India is the world’s largest democracy and in a few weeks, will hold its General Elections. The pace of the 2019 General Elections is already building up with various political parties forming teams, campaign plans and manifestos -- all to be released to the public as part of their possible mandate.
Children are often forced to inherit the harmful consequences of our actions today - or even the consequences of the things we fail to put into action! We cannot talk about the future of our children without including them in the very same decisions that influence their lives.
And so, Save the Children would like to see prospective leaders & political parties in this General Election prepare their respective manifestos after listening to and learning from what children have to say – including their dreams and demands.
Children are not simply passive recipients of government benefits and schemes, but they are holders of rights -- as preserved in the UNCRC. We know that, children, when meaningfully engaged with, can help to shape government policies and programmes which enable more equitable and sustainable development for the entire society. Children are our future, and yet we leave their voices out during key policy discussions, legislative processes and decision-making at various levels.
Save the Children in India has initiated the process of consulting children across 10 states to amplify their voices and fulfil our constitutional commitment to their development and well-being. The consultations have helped us to better understand their demands, as well as their dreams and hopes for future action to be taken by the government and political leaders.
I spoke to Pragya Vats, Campaign Manager at Save the Children India to tell us more about this innovative initiative:
What is Vote4Children?
India is set to become the world’s youngest country by 2020. About 1/3rd of India’s 1.2 billion is made up of children under the age of 18. In a country where nearly 40% of the population comprises of children, it is tragic that their voices are not adequately heard.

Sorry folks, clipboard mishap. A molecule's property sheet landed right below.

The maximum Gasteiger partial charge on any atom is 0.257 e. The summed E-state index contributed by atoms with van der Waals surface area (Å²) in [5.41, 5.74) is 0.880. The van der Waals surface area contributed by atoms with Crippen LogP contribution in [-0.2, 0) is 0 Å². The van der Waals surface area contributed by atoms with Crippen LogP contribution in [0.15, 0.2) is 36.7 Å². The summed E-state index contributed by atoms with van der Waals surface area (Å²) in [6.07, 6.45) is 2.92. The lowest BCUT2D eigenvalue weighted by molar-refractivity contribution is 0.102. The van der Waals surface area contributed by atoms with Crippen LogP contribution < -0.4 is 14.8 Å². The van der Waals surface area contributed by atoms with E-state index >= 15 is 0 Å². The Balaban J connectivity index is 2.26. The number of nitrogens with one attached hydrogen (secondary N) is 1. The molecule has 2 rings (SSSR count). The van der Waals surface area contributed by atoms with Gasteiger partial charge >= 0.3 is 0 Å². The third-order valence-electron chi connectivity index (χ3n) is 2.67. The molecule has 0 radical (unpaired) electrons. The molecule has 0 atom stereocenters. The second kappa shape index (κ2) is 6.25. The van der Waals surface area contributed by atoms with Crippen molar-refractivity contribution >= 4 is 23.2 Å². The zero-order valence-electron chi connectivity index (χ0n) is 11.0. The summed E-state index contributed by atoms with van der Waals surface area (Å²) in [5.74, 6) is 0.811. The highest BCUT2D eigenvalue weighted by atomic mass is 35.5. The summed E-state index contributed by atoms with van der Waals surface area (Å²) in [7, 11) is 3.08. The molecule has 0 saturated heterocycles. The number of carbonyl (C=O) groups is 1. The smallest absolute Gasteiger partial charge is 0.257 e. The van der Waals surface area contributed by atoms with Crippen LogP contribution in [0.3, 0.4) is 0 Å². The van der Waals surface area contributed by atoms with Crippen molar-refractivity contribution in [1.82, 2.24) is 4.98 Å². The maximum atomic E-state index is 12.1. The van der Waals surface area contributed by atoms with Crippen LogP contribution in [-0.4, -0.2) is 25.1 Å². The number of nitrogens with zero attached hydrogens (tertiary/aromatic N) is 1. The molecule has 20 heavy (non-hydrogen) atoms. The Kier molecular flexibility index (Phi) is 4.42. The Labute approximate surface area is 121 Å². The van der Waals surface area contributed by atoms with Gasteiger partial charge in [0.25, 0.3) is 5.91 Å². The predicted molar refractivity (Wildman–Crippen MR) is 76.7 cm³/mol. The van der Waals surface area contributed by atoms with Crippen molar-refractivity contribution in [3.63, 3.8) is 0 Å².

Why is that? While they are a large population constituent, they do not constitute a political constituency because they don’t vote.
In order to make their voice and dreams count, we modelled #Vote4Children as a campaign during the 2014 General Elections, which was effectively used at the national and state level to raise children’s issues higher on the political agenda. In other words, #Vote4Children aims to bring important issues for and by children into the mainstream political discourse, so that political leaders can actively include children’s issues in their party manifestos.
Tell us more about what you are doing this year in the lead up to the General Elections.
Over the last six months, Save the Children India held 392 consultations with 12198 children across 10 Indian States and 99 districts. The consultations with children were done in collaboration with children, partners, civil society and other child rights organisations.
Whilst keeping children’s demands as a major priority, we looked at evidence on ground, as well as key policies and implementation gaps in order to propose recommendations that will ensure children can survive, learn, and be protected from harm and abuse.
So, our first step was the formulation of demands. The aim was to listen, understand and include children’s voices and views on the kind of India they want.